What will the Championship look like IF it returns?
The return of the Bundesliga this past weekend gave us an insight into what the Championship could look like during a major health epidemic.
Sure the lack of atmosphere took a lot of the excitement out of the games and the players looked like they were only giving about 70%.
But on the whole, it was fine.
And given everything that’s going on at the moment, fine is good enough.
So with the taste of football back in our mouths, let’s analyse how the second tier may look were it to make a comeback.
When will it be back?
Probably a lot sooner than you realise.
Clubs have been told by the EFL not to let their players train until the 25th of May, which is only next week.
With regard to the actual games, the general consensus seems to indicate the first matches will be around the weekend of the 13th/14th of June, which is only 4 weeks away (at the time of writing).
What will the standard of play be like?
If the Bundesliga is anything to go by, the first few matches could look like pre-season friendlies.
Is it particularly surprising? Not at all.
In a usual pre-season, clubs have at least four weeks of training and a series of friendlies, but even then players take a few games to get up to full speed.
In the state that we’re in now, players will have less than three weeks and no friendlies.
There will be an extra two substitutions but that will only go so far in helping unfit players.
So expect to see sides looking a bit lacklustre and maybe even a few injuries here and there.
It’s not ideal when some of these clubs are fighting for promotion/against relegation (unless it gets scrapped).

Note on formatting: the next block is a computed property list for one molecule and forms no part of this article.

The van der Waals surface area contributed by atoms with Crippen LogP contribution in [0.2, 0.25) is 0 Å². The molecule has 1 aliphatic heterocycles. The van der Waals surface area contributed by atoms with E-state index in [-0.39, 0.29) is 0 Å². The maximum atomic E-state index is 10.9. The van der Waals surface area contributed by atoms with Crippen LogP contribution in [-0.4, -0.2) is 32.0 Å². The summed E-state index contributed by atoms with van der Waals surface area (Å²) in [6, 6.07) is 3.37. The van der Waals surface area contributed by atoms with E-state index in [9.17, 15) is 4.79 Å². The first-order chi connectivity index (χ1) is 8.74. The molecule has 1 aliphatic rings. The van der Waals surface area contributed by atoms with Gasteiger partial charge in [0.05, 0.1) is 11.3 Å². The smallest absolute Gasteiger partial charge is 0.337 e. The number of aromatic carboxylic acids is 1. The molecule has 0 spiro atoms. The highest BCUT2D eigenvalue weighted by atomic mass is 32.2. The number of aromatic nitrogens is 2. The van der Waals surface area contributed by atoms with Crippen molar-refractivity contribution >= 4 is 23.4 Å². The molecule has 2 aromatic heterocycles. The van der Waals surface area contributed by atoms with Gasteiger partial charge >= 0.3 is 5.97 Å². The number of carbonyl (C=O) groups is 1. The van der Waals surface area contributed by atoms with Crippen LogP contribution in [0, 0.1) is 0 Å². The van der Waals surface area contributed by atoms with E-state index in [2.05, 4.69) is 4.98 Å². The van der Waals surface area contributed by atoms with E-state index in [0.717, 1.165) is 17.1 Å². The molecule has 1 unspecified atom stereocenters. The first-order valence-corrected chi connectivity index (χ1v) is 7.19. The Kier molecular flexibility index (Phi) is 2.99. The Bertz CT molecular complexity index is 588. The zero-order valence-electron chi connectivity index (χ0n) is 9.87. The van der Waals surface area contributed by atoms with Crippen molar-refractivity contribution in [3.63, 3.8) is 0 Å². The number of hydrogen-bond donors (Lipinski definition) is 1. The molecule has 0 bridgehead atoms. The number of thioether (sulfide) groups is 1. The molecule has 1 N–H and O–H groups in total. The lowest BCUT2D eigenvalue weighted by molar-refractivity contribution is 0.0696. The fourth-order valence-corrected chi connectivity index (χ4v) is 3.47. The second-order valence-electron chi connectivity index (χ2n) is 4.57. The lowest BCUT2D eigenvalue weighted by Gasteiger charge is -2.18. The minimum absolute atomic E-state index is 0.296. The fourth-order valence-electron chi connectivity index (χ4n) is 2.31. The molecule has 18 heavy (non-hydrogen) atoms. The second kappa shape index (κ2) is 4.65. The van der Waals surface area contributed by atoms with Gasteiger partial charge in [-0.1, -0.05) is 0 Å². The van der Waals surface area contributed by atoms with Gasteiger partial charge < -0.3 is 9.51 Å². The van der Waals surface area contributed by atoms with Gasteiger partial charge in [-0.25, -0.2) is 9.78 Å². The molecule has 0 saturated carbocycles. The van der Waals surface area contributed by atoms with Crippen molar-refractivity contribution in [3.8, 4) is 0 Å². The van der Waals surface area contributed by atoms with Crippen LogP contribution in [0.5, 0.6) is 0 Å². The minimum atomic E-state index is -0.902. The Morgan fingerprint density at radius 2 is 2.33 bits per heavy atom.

Where will the games be played?
We know it will probably be at neutral venues.
Bolton’s Macron Stadium and Stadium MK in Milton Keynes have been mentioned as two likely hosts which make sense considering their central locations in the North and South regions.
There’ll be other ones but how many is hard to say.
One of the likely scenarios is that multiple games are played on the same day at the same stadiums.
That way it’s easier for matches to be broadcast because TV crews can stay put.
It also makes sense with any safety precautions that have to be taken.
Not sure many groundsmen will be too chuffed at the thought of three games a day on the same pitch…
How often will there be games?
Well as mentioned, we could be seeing multiple games at the same stadiums a day.
But in addition to that, it’s likely that each team will have a few midweek games as well as a weekend game.
The EFL estimates it will need just 56 days to finish the season, which means the season would be rounded off around the weekend of the 8th of August.
But that’s including the Playoffs so the remaining 9 games are going to come thick and fast.
Is there still a chance the season could be scrapped?
How big that chance is, it’s hard to say.
It’s reported there are five clubs (Cardiff, Huddersfield, Hull and Sheffield Wednesday) who are against the season continuing.
If that number were to grow then it will only cast more doubt.
As it stands though it seems the odds are in favour of the season playing out.